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Tennessee Man Gets Two Years In Jail For Being Habitual Poacher

June 20, 2008

Crossville, Tennessee - Tennessee Wildlife Resources Agency officers recently made history in the state utilizing the Wildlife Violator’s Compact. A Bradley County man received jail time after he violated his Tennessee wildlife violation probation by fishing in another state.

Kurt Ellis PoacherOn July 8, Kurt Wesley Ellis, 31, of Cleveland, pled guilty to the charge he violated his probation by fishing in Georgia. He received two consecutive 364-day jail terms in Bradley County with credit for time served up to that point in both states.

“This is the first time a violator has received jail time as a result of utilizing the Wildlife Violator’s Compact,” said Fred Funter, TWRA Compact Coordinator.

In January 2009, after pleading guilty to 12 wildlife violation charges in Bradley County, Ellis received in addition to fines, 10 days in jail to serve, 100 hours of community service, and two years of intense probation.

“Ellis’ hunting and fishing privileges had already been revoked for a 20-year period in Tennessee as a result of previous charges,” said Phillip Earhart, Bradley County TWRA Wildlife Officer. “Back in November 2008, TWRA discovered evidence that suggested Ellis was violating his hunting privilege revocation. After that we received additional information he was operating on both sides of the Tennessee and Georgia state line and numerous officers from both states became involved in attempting to catch Ellis in the act of hunting or fishing.”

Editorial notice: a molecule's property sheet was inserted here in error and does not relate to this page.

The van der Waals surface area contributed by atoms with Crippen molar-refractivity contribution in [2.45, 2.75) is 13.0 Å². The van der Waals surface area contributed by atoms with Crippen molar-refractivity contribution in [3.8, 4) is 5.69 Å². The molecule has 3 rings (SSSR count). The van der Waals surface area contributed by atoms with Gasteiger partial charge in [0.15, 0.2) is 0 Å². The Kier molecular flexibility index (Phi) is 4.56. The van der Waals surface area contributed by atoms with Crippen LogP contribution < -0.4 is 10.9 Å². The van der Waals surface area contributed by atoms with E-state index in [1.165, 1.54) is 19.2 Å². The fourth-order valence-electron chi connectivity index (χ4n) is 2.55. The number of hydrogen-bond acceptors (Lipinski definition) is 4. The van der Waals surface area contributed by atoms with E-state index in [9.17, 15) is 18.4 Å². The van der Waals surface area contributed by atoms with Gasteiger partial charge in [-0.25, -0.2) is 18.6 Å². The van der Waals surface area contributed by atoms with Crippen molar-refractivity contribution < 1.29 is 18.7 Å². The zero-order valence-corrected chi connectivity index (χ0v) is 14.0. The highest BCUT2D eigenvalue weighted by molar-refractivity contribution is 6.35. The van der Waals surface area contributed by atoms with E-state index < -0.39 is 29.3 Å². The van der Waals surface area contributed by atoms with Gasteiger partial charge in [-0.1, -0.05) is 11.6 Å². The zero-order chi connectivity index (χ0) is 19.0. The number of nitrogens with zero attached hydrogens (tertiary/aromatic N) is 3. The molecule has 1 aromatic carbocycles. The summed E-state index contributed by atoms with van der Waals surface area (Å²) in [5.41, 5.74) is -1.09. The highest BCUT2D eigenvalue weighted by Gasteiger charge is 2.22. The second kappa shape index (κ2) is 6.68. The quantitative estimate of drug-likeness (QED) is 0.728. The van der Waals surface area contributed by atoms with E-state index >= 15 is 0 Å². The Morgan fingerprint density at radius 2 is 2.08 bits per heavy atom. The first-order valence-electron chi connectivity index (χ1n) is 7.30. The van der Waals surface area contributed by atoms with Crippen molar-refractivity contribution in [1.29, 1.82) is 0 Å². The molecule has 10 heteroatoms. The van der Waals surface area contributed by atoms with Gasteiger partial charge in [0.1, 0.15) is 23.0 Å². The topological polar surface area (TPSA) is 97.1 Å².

Wildlife officers continued to gather information and this spring Tennessee officers Earhart and fellow Bradley County officer, Ben Davis, received information that Ellis was fishing in a trout stream in Georgia. They contacted Georgia Department of Natural Resources, local officer, Cpl. Casey Jones. Cpl. Jones apprehended Ellis and charged him with three charges in Georgia. With assistance from the Bradley County District Attorney’s office, Ellis was placed on hold in the Murray County, Ga., jail and later transferred to the Bradley County Jail to face the charge of probation violation.

“I cannot say enough good things about how hard numerous Tennessee wildlife officers worked on this case and how well we all worked with our counterparts in Georgia,” said Earhart. “This is a testament that the Wildlife Violator’s Compact works for the sportsmen when the proper information is shared.”

Ellis is still facing charges in Hamilton County, Tennessee and Murray County. Tennessee and Georgia are two of the 34 states currently members of the Wildlife Violator’s Compact. Three other states have passed legislation to join, and three additional states are in the process to initiate the process to join. Tennessee became a member in 2005.


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